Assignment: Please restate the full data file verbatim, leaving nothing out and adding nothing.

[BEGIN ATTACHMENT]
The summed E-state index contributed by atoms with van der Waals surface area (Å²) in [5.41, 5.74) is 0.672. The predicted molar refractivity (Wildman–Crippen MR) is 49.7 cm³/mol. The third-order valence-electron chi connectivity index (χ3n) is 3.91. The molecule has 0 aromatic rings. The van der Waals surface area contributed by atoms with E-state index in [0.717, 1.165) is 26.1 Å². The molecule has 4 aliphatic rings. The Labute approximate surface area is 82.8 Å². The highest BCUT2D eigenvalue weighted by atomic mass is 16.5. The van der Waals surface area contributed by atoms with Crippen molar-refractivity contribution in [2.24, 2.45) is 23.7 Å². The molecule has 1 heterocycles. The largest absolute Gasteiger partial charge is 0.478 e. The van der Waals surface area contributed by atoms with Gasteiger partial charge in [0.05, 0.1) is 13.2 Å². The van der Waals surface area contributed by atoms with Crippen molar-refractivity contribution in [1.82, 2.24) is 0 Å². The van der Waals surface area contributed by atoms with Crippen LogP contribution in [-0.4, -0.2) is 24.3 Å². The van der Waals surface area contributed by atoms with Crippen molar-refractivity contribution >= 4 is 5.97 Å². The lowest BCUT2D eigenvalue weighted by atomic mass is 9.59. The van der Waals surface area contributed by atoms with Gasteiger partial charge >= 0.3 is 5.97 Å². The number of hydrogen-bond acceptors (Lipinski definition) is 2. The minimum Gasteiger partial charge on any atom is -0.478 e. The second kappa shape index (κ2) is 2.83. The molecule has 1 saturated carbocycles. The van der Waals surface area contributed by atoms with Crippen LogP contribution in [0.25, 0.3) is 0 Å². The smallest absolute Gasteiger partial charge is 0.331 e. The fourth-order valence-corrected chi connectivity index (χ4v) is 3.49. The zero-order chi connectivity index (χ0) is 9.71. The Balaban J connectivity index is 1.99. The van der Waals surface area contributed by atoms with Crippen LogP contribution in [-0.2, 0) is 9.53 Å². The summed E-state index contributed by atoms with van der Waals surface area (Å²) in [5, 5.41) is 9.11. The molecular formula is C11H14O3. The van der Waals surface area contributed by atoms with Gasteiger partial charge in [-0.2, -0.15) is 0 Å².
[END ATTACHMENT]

The summed E-state index contributed by atoms with van der Waals surface area (Å²) in [5.41, 5.74) is 0.672. The predicted molar refractivity (Wildman–Crippen MR) is 49.7 cm³/mol. The third-order valence-electron chi connectivity index (χ3n) is 3.91. The molecule has 0 aromatic rings. The van der Waals surface area contributed by atoms with E-state index in [0.717, 1.165) is 26.1 Å². The molecule has 4 aliphatic rings. The Labute approximate surface area is 82.8 Å². The highest BCUT2D eigenvalue weighted by atomic mass is 16.5. The van der Waals surface area contributed by atoms with Crippen molar-refractivity contribution in [2.24, 2.45) is 23.7 Å². The molecule has 1 heterocycles. The largest absolute Gasteiger partial charge is 0.478 e. The van der Waals surface area contributed by atoms with Gasteiger partial charge in [0.05, 0.1) is 13.2 Å². The van der Waals surface area contributed by atoms with Crippen molar-refractivity contribution in [1.82, 2.24) is 0 Å². The van der Waals surface area contributed by atoms with Crippen LogP contribution in [-0.4, -0.2) is 24.3 Å². The van der Waals surface area contributed by atoms with Crippen molar-refractivity contribution >= 4 is 5.97 Å². The lowest BCUT2D eigenvalue weighted by atomic mass is 9.59. The van der Waals surface area contributed by atoms with Gasteiger partial charge >= 0.3 is 5.97 Å². The number of hydrogen-bond acceptors (Lipinski definition) is 2. The minimum Gasteiger partial charge on any atom is -0.478 e. The second kappa shape index (κ2) is 2.83. The molecule has 1 saturated carbocycles. The van der Waals surface area contributed by atoms with Crippen LogP contribution in [0.25, 0.3) is 0 Å². The smallest absolute Gasteiger partial charge is 0.331 e. The fourth-order valence-corrected chi connectivity index (χ4v) is 3.49. The zero-order chi connectivity index (χ0) is 9.71. The Balaban J connectivity index is 1.99. The van der Waals surface area contributed by atoms with Crippen LogP contribution in [-0.2, 0) is 9.53 Å². The summed E-state index contributed by atoms with van der Waals surface area (Å²) in [5, 5.41) is 9.11. The molecular formula is C11H14O3. The van der Waals surface area contributed by atoms with Gasteiger partial charge in [-0.2, -0.15) is 0 Å².